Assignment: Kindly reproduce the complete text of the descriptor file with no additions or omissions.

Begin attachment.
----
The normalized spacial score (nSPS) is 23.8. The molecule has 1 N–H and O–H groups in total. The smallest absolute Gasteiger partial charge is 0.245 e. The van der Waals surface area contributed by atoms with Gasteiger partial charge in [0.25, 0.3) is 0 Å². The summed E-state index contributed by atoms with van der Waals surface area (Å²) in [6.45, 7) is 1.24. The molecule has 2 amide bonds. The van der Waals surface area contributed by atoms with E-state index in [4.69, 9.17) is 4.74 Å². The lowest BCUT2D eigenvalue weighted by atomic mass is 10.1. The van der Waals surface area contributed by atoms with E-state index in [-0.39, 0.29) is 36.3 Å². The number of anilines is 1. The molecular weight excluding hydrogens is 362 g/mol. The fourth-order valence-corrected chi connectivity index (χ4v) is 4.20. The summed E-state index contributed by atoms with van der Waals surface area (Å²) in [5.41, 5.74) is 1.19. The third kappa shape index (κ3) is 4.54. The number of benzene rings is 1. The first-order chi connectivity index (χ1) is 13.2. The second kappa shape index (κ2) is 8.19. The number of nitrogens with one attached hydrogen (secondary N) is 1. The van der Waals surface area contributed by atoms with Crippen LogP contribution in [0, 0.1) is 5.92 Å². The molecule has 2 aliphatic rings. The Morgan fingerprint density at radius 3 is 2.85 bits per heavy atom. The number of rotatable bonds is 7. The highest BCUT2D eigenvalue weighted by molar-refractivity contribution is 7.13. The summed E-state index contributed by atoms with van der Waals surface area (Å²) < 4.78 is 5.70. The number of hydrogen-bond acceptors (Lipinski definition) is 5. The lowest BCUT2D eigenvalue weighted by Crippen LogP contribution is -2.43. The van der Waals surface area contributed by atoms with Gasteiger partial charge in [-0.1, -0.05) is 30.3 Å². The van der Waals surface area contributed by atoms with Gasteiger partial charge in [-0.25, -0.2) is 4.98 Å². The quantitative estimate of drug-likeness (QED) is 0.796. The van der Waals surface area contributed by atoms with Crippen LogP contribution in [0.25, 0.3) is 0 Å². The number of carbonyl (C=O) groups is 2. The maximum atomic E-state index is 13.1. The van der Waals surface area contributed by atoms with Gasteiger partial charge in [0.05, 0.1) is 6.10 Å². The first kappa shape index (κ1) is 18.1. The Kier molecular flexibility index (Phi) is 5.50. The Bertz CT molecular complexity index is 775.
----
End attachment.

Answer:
The normalized spacial score (nSPS) is 23.8. The molecule has 1 N–H and O–H groups in total. The smallest absolute Gasteiger partial charge is 0.245 e. The van der Waals surface area contributed by atoms with Gasteiger partial charge in [0.25, 0.3) is 0 Å². The summed E-state index contributed by atoms with van der Waals surface area (Å²) in [6.45, 7) is 1.24. The molecule has 2 amide bonds. The van der Waals surface area contributed by atoms with E-state index in [4.69, 9.17) is 4.74 Å². The lowest BCUT2D eigenvalue weighted by atomic mass is 10.1. The van der Waals surface area contributed by atoms with E-state index in [-0.39, 0.29) is 36.3 Å². The number of anilines is 1. The molecular weight excluding hydrogens is 362 g/mol. The fourth-order valence-corrected chi connectivity index (χ4v) is 4.20. The summed E-state index contributed by atoms with van der Waals surface area (Å²) in [5.41, 5.74) is 1.19. The third kappa shape index (κ3) is 4.54. The number of benzene rings is 1. The first-order chi connectivity index (χ1) is 13.2. The second kappa shape index (κ2) is 8.19. The number of nitrogens with one attached hydrogen (secondary N) is 1. The van der Waals surface area contributed by atoms with Crippen LogP contribution in [0, 0.1) is 5.92 Å². The molecule has 2 aliphatic rings. The Morgan fingerprint density at radius 3 is 2.85 bits per heavy atom. The number of rotatable bonds is 7. The highest BCUT2D eigenvalue weighted by molar-refractivity contribution is 7.13. The summed E-state index contributed by atoms with van der Waals surface area (Å²) < 4.78 is 5.70. The number of hydrogen-bond acceptors (Lipinski definition) is 5. The lowest BCUT2D eigenvalue weighted by Crippen LogP contribution is -2.43. The van der Waals surface area contributed by atoms with Gasteiger partial charge in [-0.1, -0.05) is 30.3 Å². The van der Waals surface area contributed by atoms with Gasteiger partial charge in [-0.25, -0.2) is 4.98 Å². The quantitative estimate of drug-likeness (QED) is 0.796. The van der Waals surface area contributed by atoms with Crippen LogP contribution in [0.25, 0.3) is 0 Å². The number of carbonyl (C=O) groups is 2. The maximum atomic E-state index is 13.1. The van der Waals surface area contributed by atoms with Gasteiger partial charge in [0.05, 0.1) is 6.10 Å². The first kappa shape index (κ1) is 18.1. The Kier molecular flexibility index (Phi) is 5.50. The Bertz CT molecular complexity index is 775.